What Is the Minimum Income Requirement for a Fiance Visa?
Posted by Frank Gogol in Immigrants | Updated on August 25, 2022
Many people are looking for their soulmate, and some happen to find them in the United States. For the foreign partner to be taken to the United States for a certain period prior to the marriage, he/she has to obtain a fiancé visa.
There were a total of 35,000 K1 visas issued back in 2017, so a good number of people are trying to move to the United States with the love of their life. Even still, you have to meet some requirements to obtain a fiancé visa as the sponsoring U.S. fiancé. That being said, what is the minimum income requirement for a fiancé visa?
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Income Requirements for Fiancé Visa
Considering you’ll be having your foreign fiancé coming into the U.S. to marry you and ultimately live with you, you need funds to support the future spouse. This is one of the requirements for bringing your fiancé in the States. After all, your loved one doesn’t work or live in the country, meaning he/she will need financial support.
This is usually challenging for fiancé visa sponsors because they worry they do not meet the requirements. In order to be successful, you will have to make sure that your stable gross earnings after business deductions are more than 100% of the Federal Poverty Guidelines. Otherwise, you may not qualify for sponsorship.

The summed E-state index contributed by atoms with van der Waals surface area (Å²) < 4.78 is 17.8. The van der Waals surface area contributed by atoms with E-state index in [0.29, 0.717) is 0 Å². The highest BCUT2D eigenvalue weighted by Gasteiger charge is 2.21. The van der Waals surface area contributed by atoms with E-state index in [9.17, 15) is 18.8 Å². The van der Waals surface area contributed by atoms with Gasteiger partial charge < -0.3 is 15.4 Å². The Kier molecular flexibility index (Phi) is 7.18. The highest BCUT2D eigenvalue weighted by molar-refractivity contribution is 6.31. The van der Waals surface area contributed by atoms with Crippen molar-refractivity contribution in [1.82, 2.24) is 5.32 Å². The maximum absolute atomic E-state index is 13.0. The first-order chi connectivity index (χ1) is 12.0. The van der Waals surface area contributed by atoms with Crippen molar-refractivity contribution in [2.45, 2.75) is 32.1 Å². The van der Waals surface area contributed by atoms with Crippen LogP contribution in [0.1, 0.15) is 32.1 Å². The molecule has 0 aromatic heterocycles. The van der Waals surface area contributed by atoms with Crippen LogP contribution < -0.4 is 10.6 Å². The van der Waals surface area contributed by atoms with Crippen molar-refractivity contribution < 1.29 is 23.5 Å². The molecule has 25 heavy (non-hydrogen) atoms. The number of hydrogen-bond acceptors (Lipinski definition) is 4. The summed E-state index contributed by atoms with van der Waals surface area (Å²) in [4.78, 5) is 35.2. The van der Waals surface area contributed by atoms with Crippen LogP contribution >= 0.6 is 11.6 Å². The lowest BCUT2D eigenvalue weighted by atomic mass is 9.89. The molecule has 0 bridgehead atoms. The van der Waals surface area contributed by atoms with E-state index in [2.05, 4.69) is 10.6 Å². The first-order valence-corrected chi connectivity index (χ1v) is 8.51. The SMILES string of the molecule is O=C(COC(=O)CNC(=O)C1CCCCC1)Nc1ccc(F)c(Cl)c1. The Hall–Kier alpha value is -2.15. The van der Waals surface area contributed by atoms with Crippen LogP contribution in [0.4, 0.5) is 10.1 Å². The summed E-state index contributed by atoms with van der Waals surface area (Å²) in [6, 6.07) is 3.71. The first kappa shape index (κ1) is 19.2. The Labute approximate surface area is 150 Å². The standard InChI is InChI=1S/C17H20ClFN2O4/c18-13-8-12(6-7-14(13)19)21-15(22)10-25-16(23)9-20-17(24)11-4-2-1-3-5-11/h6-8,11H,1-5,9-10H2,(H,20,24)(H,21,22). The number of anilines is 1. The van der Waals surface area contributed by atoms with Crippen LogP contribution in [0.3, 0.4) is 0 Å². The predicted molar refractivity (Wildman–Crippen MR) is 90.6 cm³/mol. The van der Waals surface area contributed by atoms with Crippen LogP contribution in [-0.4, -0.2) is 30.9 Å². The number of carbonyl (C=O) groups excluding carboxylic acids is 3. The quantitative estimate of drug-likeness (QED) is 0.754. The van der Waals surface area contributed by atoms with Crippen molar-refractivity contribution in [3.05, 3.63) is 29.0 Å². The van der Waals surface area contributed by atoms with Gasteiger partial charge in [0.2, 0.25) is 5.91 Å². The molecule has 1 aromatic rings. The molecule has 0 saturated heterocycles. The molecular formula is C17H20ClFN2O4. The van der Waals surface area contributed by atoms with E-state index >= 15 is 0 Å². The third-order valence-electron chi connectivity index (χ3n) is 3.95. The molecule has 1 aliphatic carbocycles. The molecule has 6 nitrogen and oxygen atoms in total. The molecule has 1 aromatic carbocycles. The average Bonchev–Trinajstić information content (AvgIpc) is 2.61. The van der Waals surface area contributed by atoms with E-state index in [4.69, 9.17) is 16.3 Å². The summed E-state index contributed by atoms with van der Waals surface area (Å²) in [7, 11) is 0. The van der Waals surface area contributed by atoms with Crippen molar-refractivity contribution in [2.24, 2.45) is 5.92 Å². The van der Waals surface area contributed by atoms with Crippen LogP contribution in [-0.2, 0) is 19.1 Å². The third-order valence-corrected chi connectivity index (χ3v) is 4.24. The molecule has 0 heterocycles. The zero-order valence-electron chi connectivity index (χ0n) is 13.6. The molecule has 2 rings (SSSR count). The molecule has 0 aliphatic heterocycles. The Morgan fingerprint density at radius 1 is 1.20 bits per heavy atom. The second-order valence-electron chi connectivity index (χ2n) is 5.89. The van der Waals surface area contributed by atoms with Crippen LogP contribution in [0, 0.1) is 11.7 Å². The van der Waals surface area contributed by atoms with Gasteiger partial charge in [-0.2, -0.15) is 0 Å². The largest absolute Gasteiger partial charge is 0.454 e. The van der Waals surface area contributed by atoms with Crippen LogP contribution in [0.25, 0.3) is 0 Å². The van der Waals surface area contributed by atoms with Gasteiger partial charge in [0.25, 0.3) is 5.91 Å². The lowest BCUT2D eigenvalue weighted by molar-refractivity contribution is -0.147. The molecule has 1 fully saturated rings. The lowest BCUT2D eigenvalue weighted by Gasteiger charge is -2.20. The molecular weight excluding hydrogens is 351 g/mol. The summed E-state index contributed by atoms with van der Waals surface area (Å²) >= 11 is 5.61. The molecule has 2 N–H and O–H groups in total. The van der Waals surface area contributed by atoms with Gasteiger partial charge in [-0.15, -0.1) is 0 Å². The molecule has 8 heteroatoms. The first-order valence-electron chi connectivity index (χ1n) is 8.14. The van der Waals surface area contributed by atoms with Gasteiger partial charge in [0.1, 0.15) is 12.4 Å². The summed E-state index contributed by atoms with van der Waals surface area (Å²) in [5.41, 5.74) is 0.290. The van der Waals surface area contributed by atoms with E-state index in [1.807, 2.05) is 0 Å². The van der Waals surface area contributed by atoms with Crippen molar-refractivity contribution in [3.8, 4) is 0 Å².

What’s more, once you and your fiancé are married and the foreign spouse seeks permanent residence, the requirement increases, going to 125%. Bear in mind that the earnings have to be stable enough, meaning you need to have an income that can be maintained so you can support your fiancé in the long-term.
Overall, your stable earnings need to be at least $16,910 per year in order to support a household with two people. On the other hand, when the fiancé becomes a permanent resident, you would have to earn at least $21,137 every year. These are the minimum requirements. However, you should know that even if you meet these requirements, it doesn’t mean your petition cannot be denied for financial reasons – so, you shouldn’t rely on it fully.
As the petitioning U.S. citizen fiancé, you will be the one having to submit the income requirements for the K-1 visa. They will be submitted twice – the first time, you will do it during the consular process that brings your foreign fiancé to the U.S. The second time will be when the K-1 adjustment of status process is happening.
For the first income requirement submission, you will have to submit the I-134 Affidavit of Support whereas, for the second time, you’ll have to submit the I-864 Affidavit of Support. But the adjustment of status will only occur if you didn’t marry within 90 days of the fiance’s arrival to the U.S.
Stable Earnings Defined
While you may have a general idea of what “stable” earnings refer to, you may still not be sure. So, you might want to know exactly what it means before you start the process. As such, here is what a stable earning can be:
- Retirement earnings
- Social Security retirement benefits
- The salary you earn as long as it’s a U.S.-based one, and only if you have a permanent job, and not a temporary or seasonal one
- Unemployment benefits only when combined with a new job; otherwise they cannot be stable earnings
- Traditional types of earnings reported on the IRS Form 1040, like interest income and capital gains
- VA benefits
- Social security permanent disability benefits